Whatever you decide to do, make sure all images in the post (featured or otherwise) use the ALT tag [ ] and DESCRIPTION tag [ ] both containing the focus keyword or variations.
Use Captions that include the focus keyword or a variation [ ].
Also add them and pay attention to the filenames of images before you upload them to WordPress [ ]. Image filenames can be a pain because you can't change them after uploading an image to WordPress’ media gallery.
For all of the above, inject focus keyword or variations but not in a forced or spammy seeming way [ ].
Of course, all images should be optimized before uploading too so they load fast and don't slow down your visitors’ experience [ ]. Perform a Google PageSpeed Insights test on a finalized and published post to check that it's OK from this perspective [ ].
Post/Page Title (aka browser tab text)
Use a variation of your focus keyword here [ ].
This is another way Yoast is not always helpful: by default, it makes your post’s title the same as the H1 heading. Instead, override this and make it a little different by using a variation of your focus keyword.
Have 1 to 3 links to authoritative posts on external websites [ ]. Ensure the external posts are not 100% on the same topic (in other words, the external posts you link to should not have the same focus keyword as your post, but of course this is not always easy to tell) [ ].
Make sure these links open in a new tab
[ ], else you risk visitors leaving your site and not returning.
If the post you are checking is not a cornerstone post on your site, it should link to one and do so usually close to the start of the post’s text [ ].
Cornerstone posts are those most likely to generate calls to action. Non-cornerstone posts should of course have calls to action too, but more often they act as funnel pages directing your visitors to a cornerstone post on your site.
Ideally, you should “cloak” any affiliate links in the post by using redirected and shortened URLs based on your own domain [ ]. For bonus points, add the keyword or variations to the redirect’s URL [ ].
Also ensure that the redirect opens in a new browser tab [ ] and is NOFOLLOW [ ].
The easiest way to accomplish all of the above is to use the Pretty Links plugin (free) for WordPress.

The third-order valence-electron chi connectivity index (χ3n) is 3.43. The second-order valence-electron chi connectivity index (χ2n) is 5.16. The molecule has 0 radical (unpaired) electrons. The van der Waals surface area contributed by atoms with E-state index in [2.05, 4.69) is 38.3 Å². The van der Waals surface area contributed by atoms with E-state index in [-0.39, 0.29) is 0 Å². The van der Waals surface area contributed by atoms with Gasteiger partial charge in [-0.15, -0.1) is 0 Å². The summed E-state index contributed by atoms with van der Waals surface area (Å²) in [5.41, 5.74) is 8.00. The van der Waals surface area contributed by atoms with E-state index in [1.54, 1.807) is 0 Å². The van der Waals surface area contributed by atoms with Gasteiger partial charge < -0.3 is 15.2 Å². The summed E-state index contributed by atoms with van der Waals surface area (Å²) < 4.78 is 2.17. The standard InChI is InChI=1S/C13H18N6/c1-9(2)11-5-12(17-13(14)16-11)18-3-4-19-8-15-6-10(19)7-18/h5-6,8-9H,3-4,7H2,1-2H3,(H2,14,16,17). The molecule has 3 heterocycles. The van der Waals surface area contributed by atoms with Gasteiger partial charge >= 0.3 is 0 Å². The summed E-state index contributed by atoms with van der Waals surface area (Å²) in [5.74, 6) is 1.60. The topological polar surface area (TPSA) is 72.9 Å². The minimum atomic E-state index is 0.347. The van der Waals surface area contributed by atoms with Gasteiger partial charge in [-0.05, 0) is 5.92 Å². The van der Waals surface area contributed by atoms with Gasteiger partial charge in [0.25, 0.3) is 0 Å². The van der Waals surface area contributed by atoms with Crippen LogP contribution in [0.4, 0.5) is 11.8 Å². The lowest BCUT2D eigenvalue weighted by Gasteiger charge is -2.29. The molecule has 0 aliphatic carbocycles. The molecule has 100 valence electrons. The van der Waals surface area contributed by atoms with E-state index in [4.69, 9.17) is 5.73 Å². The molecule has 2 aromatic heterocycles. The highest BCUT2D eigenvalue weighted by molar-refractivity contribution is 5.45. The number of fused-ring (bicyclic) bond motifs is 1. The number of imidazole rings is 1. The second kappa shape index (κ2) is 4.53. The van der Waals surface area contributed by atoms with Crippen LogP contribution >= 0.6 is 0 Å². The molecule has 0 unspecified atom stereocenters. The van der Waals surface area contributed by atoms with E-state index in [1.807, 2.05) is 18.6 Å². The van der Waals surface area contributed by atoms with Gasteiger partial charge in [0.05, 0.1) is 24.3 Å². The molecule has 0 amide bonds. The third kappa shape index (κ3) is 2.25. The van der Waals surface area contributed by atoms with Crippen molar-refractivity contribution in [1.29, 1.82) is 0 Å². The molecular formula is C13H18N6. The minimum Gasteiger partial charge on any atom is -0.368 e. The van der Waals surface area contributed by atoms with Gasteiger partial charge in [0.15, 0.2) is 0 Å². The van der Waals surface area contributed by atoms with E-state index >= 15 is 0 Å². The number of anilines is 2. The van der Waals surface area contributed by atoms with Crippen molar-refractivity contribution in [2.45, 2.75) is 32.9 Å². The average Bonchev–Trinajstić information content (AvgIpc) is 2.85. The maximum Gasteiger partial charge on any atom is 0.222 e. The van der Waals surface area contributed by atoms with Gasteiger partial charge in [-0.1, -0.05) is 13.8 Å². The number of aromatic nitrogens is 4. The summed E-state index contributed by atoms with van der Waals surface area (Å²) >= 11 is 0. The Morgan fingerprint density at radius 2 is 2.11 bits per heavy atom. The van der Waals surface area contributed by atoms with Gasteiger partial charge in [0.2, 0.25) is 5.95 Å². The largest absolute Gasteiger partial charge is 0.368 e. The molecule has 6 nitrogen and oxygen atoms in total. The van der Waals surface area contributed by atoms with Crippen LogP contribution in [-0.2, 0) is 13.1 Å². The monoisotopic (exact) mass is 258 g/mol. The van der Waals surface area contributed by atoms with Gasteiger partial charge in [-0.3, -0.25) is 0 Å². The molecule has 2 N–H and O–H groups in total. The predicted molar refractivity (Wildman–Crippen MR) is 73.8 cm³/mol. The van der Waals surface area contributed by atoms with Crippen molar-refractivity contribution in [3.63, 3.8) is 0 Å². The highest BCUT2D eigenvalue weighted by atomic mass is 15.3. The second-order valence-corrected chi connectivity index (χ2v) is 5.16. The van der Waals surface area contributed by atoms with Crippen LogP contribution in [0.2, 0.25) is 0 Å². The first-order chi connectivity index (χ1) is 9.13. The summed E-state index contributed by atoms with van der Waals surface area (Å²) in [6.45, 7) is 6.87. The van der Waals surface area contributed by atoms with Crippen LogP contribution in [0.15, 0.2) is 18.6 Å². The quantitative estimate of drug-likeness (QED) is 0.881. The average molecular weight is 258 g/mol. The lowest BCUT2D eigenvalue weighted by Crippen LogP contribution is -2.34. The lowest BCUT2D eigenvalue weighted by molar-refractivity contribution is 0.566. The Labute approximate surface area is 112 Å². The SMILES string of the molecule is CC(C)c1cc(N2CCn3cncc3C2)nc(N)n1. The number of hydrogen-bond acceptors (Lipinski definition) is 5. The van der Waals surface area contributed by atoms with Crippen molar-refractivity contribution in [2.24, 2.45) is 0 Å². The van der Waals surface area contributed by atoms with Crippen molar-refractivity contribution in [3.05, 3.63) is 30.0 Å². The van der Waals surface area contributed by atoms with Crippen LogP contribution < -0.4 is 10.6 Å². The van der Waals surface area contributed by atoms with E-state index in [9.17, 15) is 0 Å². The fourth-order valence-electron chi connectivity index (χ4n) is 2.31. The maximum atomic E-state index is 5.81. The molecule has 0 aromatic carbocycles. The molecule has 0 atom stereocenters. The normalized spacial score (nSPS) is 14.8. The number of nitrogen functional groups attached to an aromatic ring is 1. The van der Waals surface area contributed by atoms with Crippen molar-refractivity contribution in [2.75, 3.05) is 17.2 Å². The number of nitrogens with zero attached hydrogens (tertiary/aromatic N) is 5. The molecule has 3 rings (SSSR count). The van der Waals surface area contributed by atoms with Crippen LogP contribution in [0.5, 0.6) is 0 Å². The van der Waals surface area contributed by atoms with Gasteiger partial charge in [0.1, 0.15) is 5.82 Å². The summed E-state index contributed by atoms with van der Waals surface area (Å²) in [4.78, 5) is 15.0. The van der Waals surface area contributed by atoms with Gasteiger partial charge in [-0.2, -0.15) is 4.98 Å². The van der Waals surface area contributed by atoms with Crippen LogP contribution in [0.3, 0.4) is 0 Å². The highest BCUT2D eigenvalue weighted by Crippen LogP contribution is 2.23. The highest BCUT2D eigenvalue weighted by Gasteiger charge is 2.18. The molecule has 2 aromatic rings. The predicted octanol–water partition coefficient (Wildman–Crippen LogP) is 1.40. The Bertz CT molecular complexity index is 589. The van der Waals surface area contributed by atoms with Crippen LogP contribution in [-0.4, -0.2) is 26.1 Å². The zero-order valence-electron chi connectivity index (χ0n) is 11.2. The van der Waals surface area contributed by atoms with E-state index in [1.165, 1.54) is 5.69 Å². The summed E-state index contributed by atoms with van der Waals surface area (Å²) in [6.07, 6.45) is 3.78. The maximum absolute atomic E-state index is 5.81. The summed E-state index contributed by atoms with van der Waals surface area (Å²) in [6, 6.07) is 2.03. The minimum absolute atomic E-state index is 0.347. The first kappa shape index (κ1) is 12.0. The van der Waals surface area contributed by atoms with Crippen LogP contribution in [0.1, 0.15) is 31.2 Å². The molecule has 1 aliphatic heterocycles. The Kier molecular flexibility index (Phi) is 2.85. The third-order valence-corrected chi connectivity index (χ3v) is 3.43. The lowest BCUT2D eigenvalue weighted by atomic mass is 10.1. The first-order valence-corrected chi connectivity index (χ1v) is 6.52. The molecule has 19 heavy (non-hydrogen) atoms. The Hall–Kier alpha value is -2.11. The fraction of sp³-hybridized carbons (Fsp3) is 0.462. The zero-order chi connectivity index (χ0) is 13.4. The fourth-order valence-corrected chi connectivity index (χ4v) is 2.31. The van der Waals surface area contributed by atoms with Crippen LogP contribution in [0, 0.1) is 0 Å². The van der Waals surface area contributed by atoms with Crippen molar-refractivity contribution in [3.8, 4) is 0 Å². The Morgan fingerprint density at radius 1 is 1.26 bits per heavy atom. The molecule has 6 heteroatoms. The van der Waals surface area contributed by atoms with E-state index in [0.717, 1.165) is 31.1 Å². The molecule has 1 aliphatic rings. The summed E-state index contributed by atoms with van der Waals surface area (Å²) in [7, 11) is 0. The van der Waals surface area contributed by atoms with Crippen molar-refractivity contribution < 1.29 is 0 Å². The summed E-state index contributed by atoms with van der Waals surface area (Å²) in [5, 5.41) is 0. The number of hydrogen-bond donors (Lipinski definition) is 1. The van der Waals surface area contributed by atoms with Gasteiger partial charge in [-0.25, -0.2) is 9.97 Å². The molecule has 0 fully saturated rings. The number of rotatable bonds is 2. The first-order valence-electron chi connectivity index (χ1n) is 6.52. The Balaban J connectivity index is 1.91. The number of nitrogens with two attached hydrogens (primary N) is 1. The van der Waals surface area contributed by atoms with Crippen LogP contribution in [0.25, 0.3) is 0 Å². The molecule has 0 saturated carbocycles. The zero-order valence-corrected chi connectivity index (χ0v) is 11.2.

This can be tricky to judge and so is listed towards the end of my SEO best practices checklist.
For some topics, it may be important for your post to appear as having been recently published or even “hot off the press”. If so, consider updating the published date of your post. This is sometimes referred to as keeping a post “evergreen”.
You could also amend the H1 but not the URL to include any important signal for Google; for example, such as adding “(Updated Month Year)” to the end of the H1.
Of course, it's paramount that the actual contents of the post are updated too!
For other topics, this won't matter. If you judge your post to be “timeless”, leave the published date “as is” and do not risk taking a hit, even short term, in Google's search results.
To help make the judgement, put yourself in the shoes of your potential visitors and ask: all other things being equal, would they prefer and be more likely to click on a more recently dated post as displayed in Google's search engine results pages [ ]?
For heaven's sake, make sure you are not using this for the post [ ]. The leading search engines no longer use this and may even punish you for doing so. Plus, it tips off your competitors.
SEO Best Practices Checklist Wrap-Up
There you have it. Everything you needed on about one printed page.
Check your posts against the above and see how they fare, especially on your most important posts. Harvest any low hanging fruit by addressing any big gaps you find.
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Last modified: June 25, 2018